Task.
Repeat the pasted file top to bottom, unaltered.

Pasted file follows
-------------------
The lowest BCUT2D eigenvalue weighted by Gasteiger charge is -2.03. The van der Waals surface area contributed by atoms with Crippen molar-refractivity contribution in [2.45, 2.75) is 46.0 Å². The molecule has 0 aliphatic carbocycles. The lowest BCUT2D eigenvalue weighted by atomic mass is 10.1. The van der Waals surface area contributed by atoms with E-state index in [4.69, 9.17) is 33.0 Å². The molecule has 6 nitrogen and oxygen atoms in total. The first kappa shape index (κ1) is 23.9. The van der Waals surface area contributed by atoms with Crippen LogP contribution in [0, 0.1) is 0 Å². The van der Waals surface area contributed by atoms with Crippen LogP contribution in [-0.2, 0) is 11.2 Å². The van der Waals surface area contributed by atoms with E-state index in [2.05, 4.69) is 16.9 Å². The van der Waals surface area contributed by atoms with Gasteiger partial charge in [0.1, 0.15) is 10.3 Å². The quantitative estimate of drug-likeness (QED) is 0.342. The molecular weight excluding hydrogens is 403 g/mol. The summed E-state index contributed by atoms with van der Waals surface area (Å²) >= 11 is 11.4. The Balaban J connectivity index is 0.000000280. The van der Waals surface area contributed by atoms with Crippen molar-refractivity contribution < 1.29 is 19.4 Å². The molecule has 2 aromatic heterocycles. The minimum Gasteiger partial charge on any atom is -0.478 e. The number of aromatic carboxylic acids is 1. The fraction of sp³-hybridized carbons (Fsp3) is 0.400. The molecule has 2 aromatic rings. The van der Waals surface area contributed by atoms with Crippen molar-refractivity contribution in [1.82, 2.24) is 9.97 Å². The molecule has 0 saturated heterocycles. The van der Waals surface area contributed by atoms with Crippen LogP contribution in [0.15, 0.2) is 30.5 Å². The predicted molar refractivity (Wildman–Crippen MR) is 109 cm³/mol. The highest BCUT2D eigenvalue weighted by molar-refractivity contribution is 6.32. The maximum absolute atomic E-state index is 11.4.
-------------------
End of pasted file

The lowest BCUT2D eigenvalue weighted by Gasteiger charge is -2.03. The van der Waals surface area contributed by atoms with Crippen molar-refractivity contribution in [2.45, 2.75) is 46.0 Å². The molecule has 0 aliphatic carbocycles. The lowest BCUT2D eigenvalue weighted by atomic mass is 10.1. The van der Waals surface area contributed by atoms with E-state index in [4.69, 9.17) is 33.0 Å². The molecule has 6 nitrogen and oxygen atoms in total. The first kappa shape index (κ1) is 23.9. The van der Waals surface area contributed by atoms with Crippen LogP contribution in [0, 0.1) is 0 Å². The van der Waals surface area contributed by atoms with Crippen LogP contribution in [-0.2, 0) is 11.2 Å². The van der Waals surface area contributed by atoms with E-state index in [2.05, 4.69) is 16.9 Å². The van der Waals surface area contributed by atoms with Gasteiger partial charge in [0.1, 0.15) is 10.3 Å². The quantitative estimate of drug-likeness (QED) is 0.342. The molecular weight excluding hydrogens is 403 g/mol. The summed E-state index contributed by atoms with van der Waals surface area (Å²) >= 11 is 11.4. The Balaban J connectivity index is 0.000000280. The van der Waals surface area contributed by atoms with Crippen molar-refractivity contribution < 1.29 is 19.4 Å². The molecule has 2 aromatic heterocycles. The minimum Gasteiger partial charge on any atom is -0.478 e. The number of aromatic carboxylic acids is 1. The fraction of sp³-hybridized carbons (Fsp3) is 0.400. The molecule has 2 aromatic rings. The van der Waals surface area contributed by atoms with Crippen molar-refractivity contribution in [1.82, 2.24) is 9.97 Å². The molecule has 0 saturated heterocycles. The van der Waals surface area contributed by atoms with Crippen LogP contribution in [0.15, 0.2) is 30.5 Å². The predicted molar refractivity (Wildman–Crippen MR) is 109 cm³/mol. The highest BCUT2D eigenvalue weighted by molar-refractivity contribution is 6.32. The maximum absolute atomic E-state index is 11.4.